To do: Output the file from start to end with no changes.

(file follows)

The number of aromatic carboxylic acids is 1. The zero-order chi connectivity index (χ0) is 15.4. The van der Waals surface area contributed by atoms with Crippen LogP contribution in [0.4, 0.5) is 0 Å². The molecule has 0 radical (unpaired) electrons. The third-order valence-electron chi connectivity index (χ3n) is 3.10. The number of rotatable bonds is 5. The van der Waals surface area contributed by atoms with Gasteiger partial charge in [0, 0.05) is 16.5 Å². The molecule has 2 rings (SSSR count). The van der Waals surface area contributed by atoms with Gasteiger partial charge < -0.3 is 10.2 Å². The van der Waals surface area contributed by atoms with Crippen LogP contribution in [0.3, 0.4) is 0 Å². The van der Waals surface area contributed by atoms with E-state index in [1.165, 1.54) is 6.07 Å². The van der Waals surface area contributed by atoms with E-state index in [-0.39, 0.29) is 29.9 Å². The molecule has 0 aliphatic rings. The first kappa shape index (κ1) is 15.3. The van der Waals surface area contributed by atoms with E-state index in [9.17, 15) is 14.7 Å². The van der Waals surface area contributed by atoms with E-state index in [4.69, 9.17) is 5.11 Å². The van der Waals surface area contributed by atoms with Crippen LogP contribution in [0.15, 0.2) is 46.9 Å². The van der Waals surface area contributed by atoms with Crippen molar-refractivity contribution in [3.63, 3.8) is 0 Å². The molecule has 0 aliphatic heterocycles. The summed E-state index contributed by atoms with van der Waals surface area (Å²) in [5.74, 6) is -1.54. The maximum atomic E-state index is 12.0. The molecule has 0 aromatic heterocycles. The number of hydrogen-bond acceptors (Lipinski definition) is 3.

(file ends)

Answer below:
The number of aromatic carboxylic acids is 1. The zero-order chi connectivity index (χ0) is 15.4. The van der Waals surface area contributed by atoms with Crippen LogP contribution in [0.4, 0.5) is 0 Å². The molecule has 0 radical (unpaired) electrons. The third-order valence-electron chi connectivity index (χ3n) is 3.10. The number of rotatable bonds is 5. The van der Waals surface area contributed by atoms with Gasteiger partial charge in [0, 0.05) is 16.5 Å². The molecule has 2 rings (SSSR count). The van der Waals surface area contributed by atoms with Gasteiger partial charge < -0.3 is 10.2 Å². The van der Waals surface area contributed by atoms with Crippen LogP contribution in [0.3, 0.4) is 0 Å². The van der Waals surface area contributed by atoms with E-state index in [1.165, 1.54) is 6.07 Å². The van der Waals surface area contributed by atoms with E-state index in [-0.39, 0.29) is 29.9 Å². The molecule has 0 aliphatic rings. The first kappa shape index (κ1) is 15.3. The van der Waals surface area contributed by atoms with E-state index in [9.17, 15) is 14.7 Å². The van der Waals surface area contributed by atoms with E-state index in [4.69, 9.17) is 5.11 Å². The van der Waals surface area contributed by atoms with Crippen LogP contribution in [0.15, 0.2) is 46.9 Å². The van der Waals surface area contributed by atoms with Crippen molar-refractivity contribution in [3.63, 3.8) is 0 Å². The molecule has 0 aliphatic heterocycles. The summed E-state index contributed by atoms with van der Waals surface area (Å²) in [5.74, 6) is -1.54. The maximum atomic E-state index is 12.0. The molecule has 0 aromatic heterocycles. The number of hydrogen-bond acceptors (Lipinski definition) is 3.